Remineralization Workshop in Cameroon

April 2011 marks the modest beginnings of a new era of sustainable development in Cameroon. A two-day workshop beginning April 1st, sponsored by Remineralize the Earth (RTE) and organized by Dr. Gilbert Kuepouo, introduced the principles and practices of remineralization in the context of a new agriculture for Cameroon. This small country in central Africa is a place of natural diversity and rich agricultural traditions, but in recent years, industrialized farming has taken a heavy toll on the health of the environment and the integrity of rural communities.

Dr. Kuepouo, born and raised in Cameroon, is RTE’s international coordinator for his native land. He holds a Ph.D. in petrology and geochemistry and is intimately familiar with Cameroon’s various soils and bioregions. Soon after completing his doctoral studies, Gilbert created the Research and Education Center for Development (CREPD), a non-profit organization with the goal of “bridging the gap between the science and action of nature conservation in Africa.” CREPD is accredited to the United Nations Development Programme (UNEP) Governing Council/Global Ministerial Environment Forum and is a Strategic Approach to International Chemicals Management (SAICM) NGO focal point. CREPD is now an active force in Cameroon’s movement toward sustainable agriculture and a healthy environment.

In addition to Dr. Kuepouo, who holds a Ph.D. in geochemistry, four speakers attended the conference. Dr. Armand Kagou Dongmo, from the University of Dschang in West Cameroon, discussed the importance of magnetism in agriculture. A report on the mineral resources in the highlands of western Cameroon and their potential agricultural uses was provided by Dr. David Nkouathio, also from the University of Dschang. Dr. Jean Pierre Tchouankoue of the University of Yaoundé reviewed and analyzed remineralization efforts in Brazil—efforts in which he was personally involved. Dr. Tchouankoue is featured in a documentary, entitled Agroecologia Quilombola, that depicts the central role of rock dust fertilization in bringing greater stability and economic vitality to some of Brazil’s rural communities. This documentary will soon be available on RTE’s website. 

Amidst these more detailed presentations, Dr. Kuepouo discussed the general framework for remineralization in Africa. He also brought up the example of the successful RTE sustainable development project in Costa Rica, in which intercropping of twenty species of remineralized trees, including soil-building Jatropha trees, provided food, fuel, and income for local communities. Toward the end of the first day of the workshop, all four attending experts participated in a working group to explore the options for integrating the science of remineralization into undergraduate and graduate programs at Cameroon’s universities.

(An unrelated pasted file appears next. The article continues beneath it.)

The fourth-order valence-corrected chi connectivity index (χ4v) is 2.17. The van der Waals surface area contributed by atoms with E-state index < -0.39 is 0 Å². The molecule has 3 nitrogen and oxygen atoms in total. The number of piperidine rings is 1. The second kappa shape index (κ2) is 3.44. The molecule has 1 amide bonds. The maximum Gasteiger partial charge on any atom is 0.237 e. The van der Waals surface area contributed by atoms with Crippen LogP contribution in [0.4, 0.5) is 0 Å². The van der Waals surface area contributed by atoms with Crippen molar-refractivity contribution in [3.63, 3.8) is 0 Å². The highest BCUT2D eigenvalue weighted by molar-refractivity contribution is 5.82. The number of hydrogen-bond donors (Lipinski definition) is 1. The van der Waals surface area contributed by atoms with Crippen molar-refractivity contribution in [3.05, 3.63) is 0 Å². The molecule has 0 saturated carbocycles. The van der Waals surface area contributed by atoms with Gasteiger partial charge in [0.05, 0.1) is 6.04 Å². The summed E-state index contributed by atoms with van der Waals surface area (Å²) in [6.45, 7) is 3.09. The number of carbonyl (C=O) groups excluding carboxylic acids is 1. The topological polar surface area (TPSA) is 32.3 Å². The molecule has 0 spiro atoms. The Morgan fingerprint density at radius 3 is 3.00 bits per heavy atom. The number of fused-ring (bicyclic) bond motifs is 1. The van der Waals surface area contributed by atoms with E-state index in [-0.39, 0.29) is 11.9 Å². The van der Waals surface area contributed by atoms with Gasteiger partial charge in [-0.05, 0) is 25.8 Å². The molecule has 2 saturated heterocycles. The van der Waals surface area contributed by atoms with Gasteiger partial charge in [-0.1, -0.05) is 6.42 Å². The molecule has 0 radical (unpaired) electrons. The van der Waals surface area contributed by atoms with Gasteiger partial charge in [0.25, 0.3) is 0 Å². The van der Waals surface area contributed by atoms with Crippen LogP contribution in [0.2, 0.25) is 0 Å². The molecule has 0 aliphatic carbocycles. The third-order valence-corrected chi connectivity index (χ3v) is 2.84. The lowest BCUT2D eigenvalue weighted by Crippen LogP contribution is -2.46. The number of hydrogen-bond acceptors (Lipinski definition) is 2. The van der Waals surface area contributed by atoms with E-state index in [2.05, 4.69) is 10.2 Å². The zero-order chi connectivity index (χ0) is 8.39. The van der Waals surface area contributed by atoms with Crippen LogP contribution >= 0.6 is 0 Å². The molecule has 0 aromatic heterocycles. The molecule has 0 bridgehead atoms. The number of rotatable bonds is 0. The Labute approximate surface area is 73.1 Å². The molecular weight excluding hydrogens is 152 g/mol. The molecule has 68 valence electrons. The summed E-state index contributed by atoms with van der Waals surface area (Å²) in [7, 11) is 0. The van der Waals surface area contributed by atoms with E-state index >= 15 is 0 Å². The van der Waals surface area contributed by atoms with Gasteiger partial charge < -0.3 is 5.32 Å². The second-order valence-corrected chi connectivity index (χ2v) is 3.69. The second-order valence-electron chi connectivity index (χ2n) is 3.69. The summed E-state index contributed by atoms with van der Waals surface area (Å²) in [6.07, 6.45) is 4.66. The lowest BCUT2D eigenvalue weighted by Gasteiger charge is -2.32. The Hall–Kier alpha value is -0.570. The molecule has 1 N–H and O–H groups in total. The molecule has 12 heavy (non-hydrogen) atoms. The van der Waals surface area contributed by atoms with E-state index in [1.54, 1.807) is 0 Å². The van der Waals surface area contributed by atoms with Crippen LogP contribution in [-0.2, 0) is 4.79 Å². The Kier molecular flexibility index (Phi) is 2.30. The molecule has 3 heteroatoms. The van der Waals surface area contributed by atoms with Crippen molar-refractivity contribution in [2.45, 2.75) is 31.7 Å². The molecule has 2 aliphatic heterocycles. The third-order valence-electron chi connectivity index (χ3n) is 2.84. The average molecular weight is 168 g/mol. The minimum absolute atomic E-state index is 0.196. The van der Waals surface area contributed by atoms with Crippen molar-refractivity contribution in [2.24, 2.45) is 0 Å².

To conclude the first day, the participants clarified and summarized the recommendations and action plans that had been agreed upon in the course of the workshop. Perhaps the most significant resolution was to pursue reforestation of deforested areas using local plants and Jatropha trees according to the Costa Rica model. Also, from their extensive experience in higher education, the participants recognized the importance of introducing the principles of remineralization into the universities of Cameroon. To this end, an academic proposal on the topic of rock fertilizers will be developed and submitted to the local universities, and the conference participants will strive to integrate rock dust fertilization into undergraduate- and graduate-level curricula.

The universities are certainly important in this effort, but people from all social strata must have access to information about the benefits of remineralization based on local, widely available materials. Keeping this in mind, the participants also agreed to create a newsletter that will make practical, up-to-date information about rock fertilization available to anyone who is interested.

The next remineralization workshop is scheduled for April 2012. By then, perhaps, the message of remineralization will be slowly penetrating into all quarters of Cameroon’s society. There is much work to be done, but the seeds of change have been sowed. Like so many other nations, Cameroon has suffered from the dehumanization of its agricultural heritage. Much knowledge has been lost, and many traditions have faded into obscurity. A vibrant, community-based, health-promoting agriculture is an attainable goal, but it will be forever elusive unless the people learn how to create and maintain fertile soil using rocks—the most inexpensive and abundant of all materials.

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